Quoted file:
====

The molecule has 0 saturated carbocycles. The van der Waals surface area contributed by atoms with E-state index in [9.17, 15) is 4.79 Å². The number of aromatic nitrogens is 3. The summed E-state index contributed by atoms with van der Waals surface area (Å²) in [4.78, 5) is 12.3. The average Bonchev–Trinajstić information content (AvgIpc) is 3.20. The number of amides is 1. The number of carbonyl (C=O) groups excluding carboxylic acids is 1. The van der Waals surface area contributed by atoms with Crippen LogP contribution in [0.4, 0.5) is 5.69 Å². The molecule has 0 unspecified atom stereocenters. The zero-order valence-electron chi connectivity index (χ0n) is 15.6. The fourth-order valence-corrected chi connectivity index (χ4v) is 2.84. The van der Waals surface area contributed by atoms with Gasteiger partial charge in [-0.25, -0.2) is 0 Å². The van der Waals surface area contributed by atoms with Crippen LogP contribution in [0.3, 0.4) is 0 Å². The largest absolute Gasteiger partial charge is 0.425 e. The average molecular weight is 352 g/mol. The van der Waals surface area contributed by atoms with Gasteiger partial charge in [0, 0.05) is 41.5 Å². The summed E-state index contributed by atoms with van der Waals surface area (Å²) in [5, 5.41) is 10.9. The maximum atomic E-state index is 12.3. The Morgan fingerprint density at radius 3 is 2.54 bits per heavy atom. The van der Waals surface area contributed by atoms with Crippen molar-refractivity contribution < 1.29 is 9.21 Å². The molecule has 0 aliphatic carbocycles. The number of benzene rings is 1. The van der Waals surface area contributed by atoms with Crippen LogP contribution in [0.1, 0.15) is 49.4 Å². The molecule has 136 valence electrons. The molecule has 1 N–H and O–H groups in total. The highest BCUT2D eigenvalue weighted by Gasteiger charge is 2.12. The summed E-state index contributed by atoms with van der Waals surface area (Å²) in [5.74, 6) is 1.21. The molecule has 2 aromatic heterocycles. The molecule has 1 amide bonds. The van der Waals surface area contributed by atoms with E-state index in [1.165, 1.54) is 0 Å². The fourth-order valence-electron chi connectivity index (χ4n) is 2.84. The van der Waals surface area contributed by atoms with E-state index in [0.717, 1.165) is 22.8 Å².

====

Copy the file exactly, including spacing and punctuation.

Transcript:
The molecule has 0 saturated carbocycles. The van der Waals surface area contributed by atoms with E-state index in [9.17, 15) is 4.79 Å². The number of aromatic nitrogens is 3. The summed E-state index contributed by atoms with van der Waals surface area (Å²) in [4.78, 5) is 12.3. The average Bonchev–Trinajstić information content (AvgIpc) is 3.20. The number of amides is 1. The number of carbonyl (C=O) groups excluding carboxylic acids is 1. The van der Waals surface area contributed by atoms with Crippen LogP contribution in [0.4, 0.5) is 5.69 Å². The molecule has 0 unspecified atom stereocenters. The zero-order valence-electron chi connectivity index (χ0n) is 15.6. The fourth-order valence-corrected chi connectivity index (χ4v) is 2.84. The van der Waals surface area contributed by atoms with Gasteiger partial charge in [-0.25, -0.2) is 0 Å². The van der Waals surface area contributed by atoms with Crippen LogP contribution in [0.3, 0.4) is 0 Å². The largest absolute Gasteiger partial charge is 0.425 e. The average molecular weight is 352 g/mol. The van der Waals surface area contributed by atoms with Gasteiger partial charge in [0, 0.05) is 41.5 Å². The summed E-state index contributed by atoms with van der Waals surface area (Å²) in [5, 5.41) is 10.9. The maximum atomic E-state index is 12.3. The Morgan fingerprint density at radius 3 is 2.54 bits per heavy atom. The van der Waals surface area contributed by atoms with Crippen molar-refractivity contribution < 1.29 is 9.21 Å². The molecule has 0 aliphatic carbocycles. The number of benzene rings is 1. The van der Waals surface area contributed by atoms with Crippen LogP contribution in [0.1, 0.15) is 49.4 Å². The molecule has 136 valence electrons. The molecule has 1 N–H and O–H groups in total. The highest BCUT2D eigenvalue weighted by Gasteiger charge is 2.12. The summed E-state index contributed by atoms with van der Waals surface area (Å²) in [5.74, 6) is 1.21. The molecule has 2 aromatic heterocycles. The molecule has 1 amide bonds. The van der Waals surface area contributed by atoms with E-state index in [1.165, 1.54) is 0 Å². The fourth-order valence-electron chi connectivity index (χ4n) is 2.84. The van der Waals surface area contributed by atoms with E-state index in [0.717, 1.165) is 22.8 Å².